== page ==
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Thinking about talk (2)

. . . Facebook which embodies I suppose, the best and worst of both technology and communication. The best because it allows us to communicate and keep in touch with a large network of people, including people we've lost contact with over the years (that is really nice). The user has the option of connecting with people individually (privately), you can set up a small group, or you can communicate with everyone at once (publicly) --- and therein lies the issue.

When used this way, FB is "billboard" communication. When you post on your wall, it’s like putting something up on a highway billboard. Granted, you can set your page so that just your "friends" can see it but the term is pretty loosely applied by most users so that usually several hundred eyes end up seeing what you write. And if you choose the more expansive options of "friends of friends," or "everyone," than there is no limit to who is seeing your posts. Regardless, there’s a real art to communicating with others via a billboard and most people simply don’t have it.
 
The problem is they think they do.
They tend to fall into categories.  There are the boaster posters. They report to you and everyone else that they lifted weights or they ran. Or they would like everyone to know their child’s team won or they had a good report card. Or they want to tell us all the unbelievably cute things their child or grandchild said/did.  While a few of these from people you know well are enjoyable, an endless stream from all of your "friends," can get just a bit wearying to go through.  
 
In this same category but worthy of special mention are the sad posts of those who invoke social stereotypes to characterize people who support a different sports team than theirs.  Or they dip into a vocabulary of borderline hate speech.  Does it need to said that believers have no business speaking this way? 
 
Closely related are the announcer pouncers who have a link the world must see (many times promoting something that will make them money). Or they want to let everyone know how they feel that day, what they had for breakfast, or that they had their hair cut and colored.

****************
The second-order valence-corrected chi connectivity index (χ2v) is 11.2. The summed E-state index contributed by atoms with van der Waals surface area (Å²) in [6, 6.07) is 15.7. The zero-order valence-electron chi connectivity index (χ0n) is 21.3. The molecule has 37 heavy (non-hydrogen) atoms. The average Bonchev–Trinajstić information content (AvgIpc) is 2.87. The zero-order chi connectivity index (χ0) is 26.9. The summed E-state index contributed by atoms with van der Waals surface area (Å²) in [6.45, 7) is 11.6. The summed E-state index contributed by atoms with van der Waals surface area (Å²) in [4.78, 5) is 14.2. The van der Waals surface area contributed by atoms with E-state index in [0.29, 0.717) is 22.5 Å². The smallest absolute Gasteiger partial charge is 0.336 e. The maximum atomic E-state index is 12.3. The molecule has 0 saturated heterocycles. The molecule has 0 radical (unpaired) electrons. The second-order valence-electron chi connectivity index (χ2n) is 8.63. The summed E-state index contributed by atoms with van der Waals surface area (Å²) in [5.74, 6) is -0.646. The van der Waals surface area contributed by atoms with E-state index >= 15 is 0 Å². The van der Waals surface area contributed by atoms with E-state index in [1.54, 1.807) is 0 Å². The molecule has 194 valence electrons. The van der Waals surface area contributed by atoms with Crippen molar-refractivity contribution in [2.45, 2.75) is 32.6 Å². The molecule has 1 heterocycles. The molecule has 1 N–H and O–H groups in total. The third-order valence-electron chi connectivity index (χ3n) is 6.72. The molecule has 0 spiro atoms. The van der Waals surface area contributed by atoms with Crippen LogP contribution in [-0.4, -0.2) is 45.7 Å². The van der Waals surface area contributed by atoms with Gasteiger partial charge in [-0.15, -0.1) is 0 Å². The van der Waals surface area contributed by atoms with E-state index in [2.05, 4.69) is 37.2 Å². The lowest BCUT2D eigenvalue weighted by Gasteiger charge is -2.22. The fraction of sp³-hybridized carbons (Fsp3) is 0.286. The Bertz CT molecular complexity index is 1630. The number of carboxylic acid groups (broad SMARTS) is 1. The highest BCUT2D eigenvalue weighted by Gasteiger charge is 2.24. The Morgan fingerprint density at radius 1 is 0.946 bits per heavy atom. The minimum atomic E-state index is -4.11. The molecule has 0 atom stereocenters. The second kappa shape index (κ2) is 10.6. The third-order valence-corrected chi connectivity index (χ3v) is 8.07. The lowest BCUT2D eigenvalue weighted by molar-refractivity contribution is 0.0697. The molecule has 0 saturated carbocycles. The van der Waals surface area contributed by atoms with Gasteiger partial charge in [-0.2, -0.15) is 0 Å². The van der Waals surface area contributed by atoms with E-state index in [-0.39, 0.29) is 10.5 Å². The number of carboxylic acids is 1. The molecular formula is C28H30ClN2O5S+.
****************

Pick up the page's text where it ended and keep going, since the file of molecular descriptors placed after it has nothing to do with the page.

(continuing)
Then there are the uncomfortable posts where kids rant about their parents, teachers, relationship issues, etc. Even worse is when parents attempt to use FB to address behavioral issues concerning their children (I'm not just speaking about them talking about their child, there have been instances of parents airing out things with their children!).  And let's not forget those spouses who share intimacies.
 
None of this is inherently the fault of FB, for if most of these things were messages to individuals or a small group, they would be fine. And, even though FB allows you to "hide" people who habitually make such comments, that sort of defeats the whole purpose of having them as friends. 
 
"A wise man's heart guides his mouth," (Proverbs 16:23).
 
No, the problem is that communication is trivialized by being robbed of its most important ingredient: context. There’s nothing wrong with the light-hearted news we've addressed --- we do it all of the time when we see people or speak on the phone or Skype. But the important difference is that with all of these it takes place in a personal context with one person or maybe a few people at the most. But when such banter is indiscriminately dispensed to a few hundred people in exactly the same manner though you have differing degrees of friendship, you're swimming up the communications stream instead of down it.  Think about this:  you rarely talk to any two people exactly alike.  Why?  Because the context with each of them (i.e., you shared expereinces), aren't the same.  
 
Well, Facebook isn't going away (and it shouldn't).  And in all probability, neither are the unhealthy communication habits that have come with it.  The plea of these posts is that we soak in the wisdom of the proverbs that I've interspersed thoughout.  May our words be meaningful and well chosen so that the relationships they build will be healthy and eduring.
 
"A wise man's heart guides his mouth, and his words promote instruction," (Proverbs 16:23).
 
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